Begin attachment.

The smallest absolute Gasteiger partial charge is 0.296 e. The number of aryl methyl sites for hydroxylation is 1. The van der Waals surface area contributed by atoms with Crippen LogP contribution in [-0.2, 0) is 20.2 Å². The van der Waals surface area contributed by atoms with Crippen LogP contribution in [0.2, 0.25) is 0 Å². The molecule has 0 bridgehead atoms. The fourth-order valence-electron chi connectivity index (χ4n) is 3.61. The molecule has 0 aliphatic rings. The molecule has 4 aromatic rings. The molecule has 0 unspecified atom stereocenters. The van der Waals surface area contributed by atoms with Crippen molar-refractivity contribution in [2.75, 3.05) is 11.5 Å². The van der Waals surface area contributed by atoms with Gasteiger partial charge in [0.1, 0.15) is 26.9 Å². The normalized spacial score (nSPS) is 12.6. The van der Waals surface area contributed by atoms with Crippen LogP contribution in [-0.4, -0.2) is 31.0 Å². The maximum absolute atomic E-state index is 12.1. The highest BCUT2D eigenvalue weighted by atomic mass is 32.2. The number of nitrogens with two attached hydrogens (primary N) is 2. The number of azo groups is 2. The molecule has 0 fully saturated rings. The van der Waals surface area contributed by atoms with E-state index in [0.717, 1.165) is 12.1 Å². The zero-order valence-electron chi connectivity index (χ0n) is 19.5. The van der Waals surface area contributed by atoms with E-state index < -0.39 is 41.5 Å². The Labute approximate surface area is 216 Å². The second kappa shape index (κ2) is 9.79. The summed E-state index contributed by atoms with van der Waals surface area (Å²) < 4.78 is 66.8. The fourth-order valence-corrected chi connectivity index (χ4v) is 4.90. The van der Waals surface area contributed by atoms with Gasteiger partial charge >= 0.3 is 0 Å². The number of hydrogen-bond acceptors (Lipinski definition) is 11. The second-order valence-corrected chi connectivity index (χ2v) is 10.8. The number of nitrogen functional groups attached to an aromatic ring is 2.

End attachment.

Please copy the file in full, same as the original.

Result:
The smallest absolute Gasteiger partial charge is 0.296 e. The number of aryl methyl sites for hydroxylation is 1. The van der Waals surface area contributed by atoms with Crippen LogP contribution in [-0.2, 0) is 20.2 Å². The van der Waals surface area contributed by atoms with Crippen LogP contribution in [0.2, 0.25) is 0 Å². The molecule has 0 bridgehead atoms. The fourth-order valence-electron chi connectivity index (χ4n) is 3.61. The molecule has 0 aliphatic rings. The molecule has 4 aromatic rings. The molecule has 0 unspecified atom stereocenters. The van der Waals surface area contributed by atoms with Crippen molar-refractivity contribution in [2.75, 3.05) is 11.5 Å². The van der Waals surface area contributed by atoms with Gasteiger partial charge in [0.1, 0.15) is 26.9 Å². The normalized spacial score (nSPS) is 12.6. The van der Waals surface area contributed by atoms with Crippen LogP contribution in [-0.4, -0.2) is 31.0 Å². The maximum absolute atomic E-state index is 12.1. The highest BCUT2D eigenvalue weighted by atomic mass is 32.2. The number of nitrogens with two attached hydrogens (primary N) is 2. The number of azo groups is 2. The molecule has 0 fully saturated rings. The van der Waals surface area contributed by atoms with E-state index in [0.717, 1.165) is 12.1 Å². The zero-order valence-electron chi connectivity index (χ0n) is 19.5. The van der Waals surface area contributed by atoms with E-state index < -0.39 is 41.5 Å². The Labute approximate surface area is 216 Å². The second kappa shape index (κ2) is 9.79. The summed E-state index contributed by atoms with van der Waals surface area (Å²) < 4.78 is 66.8. The fourth-order valence-corrected chi connectivity index (χ4v) is 4.90. The van der Waals surface area contributed by atoms with Gasteiger partial charge >= 0.3 is 0 Å². The number of hydrogen-bond acceptors (Lipinski definition) is 11. The second-order valence-corrected chi connectivity index (χ2v) is 10.8. The number of nitrogen functional groups attached to an aromatic ring is 2.